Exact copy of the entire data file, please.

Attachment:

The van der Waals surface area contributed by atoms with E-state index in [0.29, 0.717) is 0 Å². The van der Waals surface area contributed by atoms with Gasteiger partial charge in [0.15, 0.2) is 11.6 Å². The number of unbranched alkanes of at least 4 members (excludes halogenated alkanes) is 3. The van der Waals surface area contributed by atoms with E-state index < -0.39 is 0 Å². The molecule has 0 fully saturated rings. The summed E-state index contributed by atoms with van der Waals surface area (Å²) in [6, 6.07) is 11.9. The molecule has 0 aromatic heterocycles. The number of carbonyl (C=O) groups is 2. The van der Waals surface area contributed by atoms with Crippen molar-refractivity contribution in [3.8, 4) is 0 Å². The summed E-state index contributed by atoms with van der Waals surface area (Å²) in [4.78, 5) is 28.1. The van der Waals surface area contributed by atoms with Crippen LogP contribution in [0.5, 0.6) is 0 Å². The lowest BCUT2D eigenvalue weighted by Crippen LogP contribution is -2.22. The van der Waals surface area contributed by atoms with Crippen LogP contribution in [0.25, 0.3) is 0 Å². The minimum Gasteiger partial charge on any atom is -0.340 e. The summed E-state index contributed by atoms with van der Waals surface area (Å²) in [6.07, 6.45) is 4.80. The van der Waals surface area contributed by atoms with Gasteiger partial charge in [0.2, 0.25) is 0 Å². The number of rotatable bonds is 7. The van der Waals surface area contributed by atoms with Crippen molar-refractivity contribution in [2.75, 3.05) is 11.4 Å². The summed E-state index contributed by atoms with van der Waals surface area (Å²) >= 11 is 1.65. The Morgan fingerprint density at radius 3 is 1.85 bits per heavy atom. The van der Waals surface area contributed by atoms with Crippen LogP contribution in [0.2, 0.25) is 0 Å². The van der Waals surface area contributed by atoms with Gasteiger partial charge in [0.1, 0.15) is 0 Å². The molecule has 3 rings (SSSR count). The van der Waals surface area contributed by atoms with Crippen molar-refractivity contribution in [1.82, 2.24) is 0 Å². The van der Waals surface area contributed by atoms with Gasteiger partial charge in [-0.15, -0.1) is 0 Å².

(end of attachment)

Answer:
The van der Waals surface area contributed by atoms with E-state index in [0.29, 0.717) is 0 Å². The van der Waals surface area contributed by atoms with Gasteiger partial charge in [0.15, 0.2) is 11.6 Å². The number of unbranched alkanes of at least 4 members (excludes halogenated alkanes) is 3. The van der Waals surface area contributed by atoms with E-state index < -0.39 is 0 Å². The molecule has 0 fully saturated rings. The summed E-state index contributed by atoms with van der Waals surface area (Å²) in [6, 6.07) is 11.9. The molecule has 0 aromatic heterocycles. The number of carbonyl (C=O) groups is 2. The van der Waals surface area contributed by atoms with Crippen molar-refractivity contribution in [3.8, 4) is 0 Å². The summed E-state index contributed by atoms with van der Waals surface area (Å²) in [4.78, 5) is 28.1. The van der Waals surface area contributed by atoms with Crippen LogP contribution in [0.5, 0.6) is 0 Å². The lowest BCUT2D eigenvalue weighted by Crippen LogP contribution is -2.22. The van der Waals surface area contributed by atoms with Crippen LogP contribution in [0.25, 0.3) is 0 Å². The minimum Gasteiger partial charge on any atom is -0.340 e. The summed E-state index contributed by atoms with van der Waals surface area (Å²) in [6.07, 6.45) is 4.80. The van der Waals surface area contributed by atoms with Gasteiger partial charge in [0.2, 0.25) is 0 Å². The number of rotatable bonds is 7. The van der Waals surface area contributed by atoms with Crippen molar-refractivity contribution in [2.75, 3.05) is 11.4 Å². The summed E-state index contributed by atoms with van der Waals surface area (Å²) >= 11 is 1.65. The Morgan fingerprint density at radius 3 is 1.85 bits per heavy atom. The van der Waals surface area contributed by atoms with Crippen LogP contribution in [0.2, 0.25) is 0 Å². The van der Waals surface area contributed by atoms with Gasteiger partial charge in [0.1, 0.15) is 0 Å². The molecule has 3 rings (SSSR count). The van der Waals surface area contributed by atoms with Crippen molar-refractivity contribution in [1.82, 2.24) is 0 Å². The van der Waals surface area contributed by atoms with Gasteiger partial charge in [-0.15, -0.1) is 0 Å².